Mission driven brands often aim to improve the world by addressing a specific human problem. They craft a vision, gather people and set up a sustainable system where those involved are paid for their contribution. Over time the original vision may become less important because the focus shifts to growing revenue at its expense.
This results in “Profits against Humanity.”
- World Hunger: If organizations found a solution to world hunger, they would likely put themselves out of business. So instead of solving the problem, charity tends to foster depency. For example: We sponsor children instead of empowering parents. We give aid instead of instilling a culture of entrepreneurship.
- Sex Trafficking: Some countries have effectively eliminated sex trafficking through policy changes. However, do organizations prioritize this proven policy as it can conflict with organizational growth? If we could solve a world problem and simultaneously put ourselves out of a job, would we?
- Pharmaceutical Industry: Remedies for various illnesses may oppose the goal of profit. When you have a group of customers in a subscription model and a product threatens that model. This is when interests conflict.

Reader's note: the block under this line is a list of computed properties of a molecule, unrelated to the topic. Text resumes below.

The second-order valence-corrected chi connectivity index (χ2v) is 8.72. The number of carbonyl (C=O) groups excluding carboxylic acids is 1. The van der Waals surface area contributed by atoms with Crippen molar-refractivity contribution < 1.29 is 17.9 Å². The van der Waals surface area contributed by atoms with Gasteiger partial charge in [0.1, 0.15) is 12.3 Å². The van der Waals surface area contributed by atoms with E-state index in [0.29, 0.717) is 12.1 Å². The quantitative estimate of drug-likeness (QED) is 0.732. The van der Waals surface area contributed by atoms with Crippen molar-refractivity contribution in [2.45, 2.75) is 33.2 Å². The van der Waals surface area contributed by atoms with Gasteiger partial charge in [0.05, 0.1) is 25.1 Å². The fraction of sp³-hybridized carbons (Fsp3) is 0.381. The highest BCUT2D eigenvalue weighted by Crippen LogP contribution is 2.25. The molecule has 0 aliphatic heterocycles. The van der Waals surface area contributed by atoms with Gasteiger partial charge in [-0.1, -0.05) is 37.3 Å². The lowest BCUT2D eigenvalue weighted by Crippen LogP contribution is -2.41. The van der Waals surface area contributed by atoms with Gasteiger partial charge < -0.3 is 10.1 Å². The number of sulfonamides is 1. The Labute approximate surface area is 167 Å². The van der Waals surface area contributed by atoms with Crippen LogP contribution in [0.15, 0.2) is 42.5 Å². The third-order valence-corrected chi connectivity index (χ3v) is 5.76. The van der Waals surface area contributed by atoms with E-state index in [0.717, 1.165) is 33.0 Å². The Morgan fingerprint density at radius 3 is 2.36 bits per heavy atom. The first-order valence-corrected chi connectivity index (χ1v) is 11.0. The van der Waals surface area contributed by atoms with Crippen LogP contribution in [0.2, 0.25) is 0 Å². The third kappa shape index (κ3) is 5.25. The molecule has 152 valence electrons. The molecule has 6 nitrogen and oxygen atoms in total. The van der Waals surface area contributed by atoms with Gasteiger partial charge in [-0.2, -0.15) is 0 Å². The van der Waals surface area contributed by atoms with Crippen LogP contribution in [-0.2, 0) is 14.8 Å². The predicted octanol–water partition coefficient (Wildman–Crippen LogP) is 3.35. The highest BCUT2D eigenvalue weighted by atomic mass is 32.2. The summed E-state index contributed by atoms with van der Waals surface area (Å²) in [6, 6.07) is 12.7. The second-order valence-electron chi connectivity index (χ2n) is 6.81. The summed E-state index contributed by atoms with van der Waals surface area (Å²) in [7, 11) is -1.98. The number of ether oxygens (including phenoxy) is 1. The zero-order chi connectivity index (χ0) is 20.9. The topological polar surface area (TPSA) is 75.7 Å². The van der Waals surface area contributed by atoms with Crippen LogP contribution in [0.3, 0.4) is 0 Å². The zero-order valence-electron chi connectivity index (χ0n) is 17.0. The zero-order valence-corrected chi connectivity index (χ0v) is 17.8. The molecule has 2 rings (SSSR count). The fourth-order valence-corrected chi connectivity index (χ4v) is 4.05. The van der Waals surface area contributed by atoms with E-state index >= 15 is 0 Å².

- Fundraising: Fundraising organizations may prioritize their fundraising system over the actual problem they aim to solve. A fascinating older blog post highlights the lack of correlation between the amount of money raised and the number of deaths.
Imagine you are the CEO of a humanitarian organization and receive a report detailing a solution to your cause. You are faced with two options:
- Implement the solution, but this may result in laying off staff and eventually shuttering the organization.
- Implement a small milestone, show growth, and increase revenue.
It’s a difficult decision as it involves balancing the organization’s mission and financial stability. Organizational systems are built to prioritize growth over problem-solving.
What are we going to do to prioritize the interests of humanity? We create machines to help us better the world but end up being enslaved by the desire for growth and profitability.
A mission-driven brand shouldn’t prioritize longevity over its own mission.
Instead, this is when the mission is accomplished, leverage it in the next brand as a credibility tool to propel it further.
The ALS Association that ran the Ice Bucket Challenge funds went into developing new medications that got approved from the FDA to treat ALS. The fundraising group can leverage success, as credibility to solve next world problems.
Profits against Missions for humanity.